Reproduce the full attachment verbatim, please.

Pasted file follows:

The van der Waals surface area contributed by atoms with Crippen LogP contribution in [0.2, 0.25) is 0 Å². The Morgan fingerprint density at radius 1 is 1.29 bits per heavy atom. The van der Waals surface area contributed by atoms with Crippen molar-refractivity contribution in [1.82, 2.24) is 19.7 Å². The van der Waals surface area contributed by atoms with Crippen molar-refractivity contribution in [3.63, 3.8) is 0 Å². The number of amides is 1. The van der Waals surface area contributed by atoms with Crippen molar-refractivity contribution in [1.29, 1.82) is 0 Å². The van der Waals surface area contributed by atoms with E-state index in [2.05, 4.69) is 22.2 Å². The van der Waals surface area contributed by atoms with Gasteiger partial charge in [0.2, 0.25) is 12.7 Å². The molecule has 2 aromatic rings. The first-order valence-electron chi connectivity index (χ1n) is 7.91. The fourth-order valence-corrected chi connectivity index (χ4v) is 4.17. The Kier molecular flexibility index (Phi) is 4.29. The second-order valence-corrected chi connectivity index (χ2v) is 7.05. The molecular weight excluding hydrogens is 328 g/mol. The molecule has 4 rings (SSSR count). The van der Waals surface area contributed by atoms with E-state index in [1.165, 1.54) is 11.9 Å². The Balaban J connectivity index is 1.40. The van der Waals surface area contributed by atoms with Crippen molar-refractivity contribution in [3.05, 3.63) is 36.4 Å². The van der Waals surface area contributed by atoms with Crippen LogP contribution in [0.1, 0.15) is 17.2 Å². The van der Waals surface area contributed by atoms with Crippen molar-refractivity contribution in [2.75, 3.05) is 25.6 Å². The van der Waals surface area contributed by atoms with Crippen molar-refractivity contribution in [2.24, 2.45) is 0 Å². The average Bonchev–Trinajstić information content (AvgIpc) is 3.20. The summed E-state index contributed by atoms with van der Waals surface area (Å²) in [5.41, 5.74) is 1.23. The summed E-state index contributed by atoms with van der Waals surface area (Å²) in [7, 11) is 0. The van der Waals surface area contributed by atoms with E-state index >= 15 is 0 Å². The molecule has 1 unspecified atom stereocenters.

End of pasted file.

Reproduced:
The van der Waals surface area contributed by atoms with Crippen LogP contribution in [0.2, 0.25) is 0 Å². The Morgan fingerprint density at radius 1 is 1.29 bits per heavy atom. The van der Waals surface area contributed by atoms with Crippen molar-refractivity contribution in [1.82, 2.24) is 19.7 Å². The van der Waals surface area contributed by atoms with Crippen molar-refractivity contribution in [3.63, 3.8) is 0 Å². The number of amides is 1. The van der Waals surface area contributed by atoms with Crippen molar-refractivity contribution in [1.29, 1.82) is 0 Å². The van der Waals surface area contributed by atoms with E-state index in [2.05, 4.69) is 22.2 Å². The van der Waals surface area contributed by atoms with Gasteiger partial charge in [0.2, 0.25) is 12.7 Å². The molecule has 2 aromatic rings. The first-order valence-electron chi connectivity index (χ1n) is 7.91. The fourth-order valence-corrected chi connectivity index (χ4v) is 4.17. The Kier molecular flexibility index (Phi) is 4.29. The second-order valence-corrected chi connectivity index (χ2v) is 7.05. The molecular weight excluding hydrogens is 328 g/mol. The molecule has 4 rings (SSSR count). The van der Waals surface area contributed by atoms with E-state index in [1.165, 1.54) is 11.9 Å². The Balaban J connectivity index is 1.40. The van der Waals surface area contributed by atoms with Crippen molar-refractivity contribution in [3.05, 3.63) is 36.4 Å². The van der Waals surface area contributed by atoms with Crippen LogP contribution in [0.1, 0.15) is 17.2 Å². The van der Waals surface area contributed by atoms with Crippen molar-refractivity contribution in [2.75, 3.05) is 25.6 Å². The van der Waals surface area contributed by atoms with Crippen molar-refractivity contribution in [2.24, 2.45) is 0 Å². The average Bonchev–Trinajstić information content (AvgIpc) is 3.20. The summed E-state index contributed by atoms with van der Waals surface area (Å²) in [5.41, 5.74) is 1.23. The summed E-state index contributed by atoms with van der Waals surface area (Å²) in [7, 11) is 0. The van der Waals surface area contributed by atoms with E-state index >= 15 is 0 Å². The molecule has 1 unspecified atom stereocenters.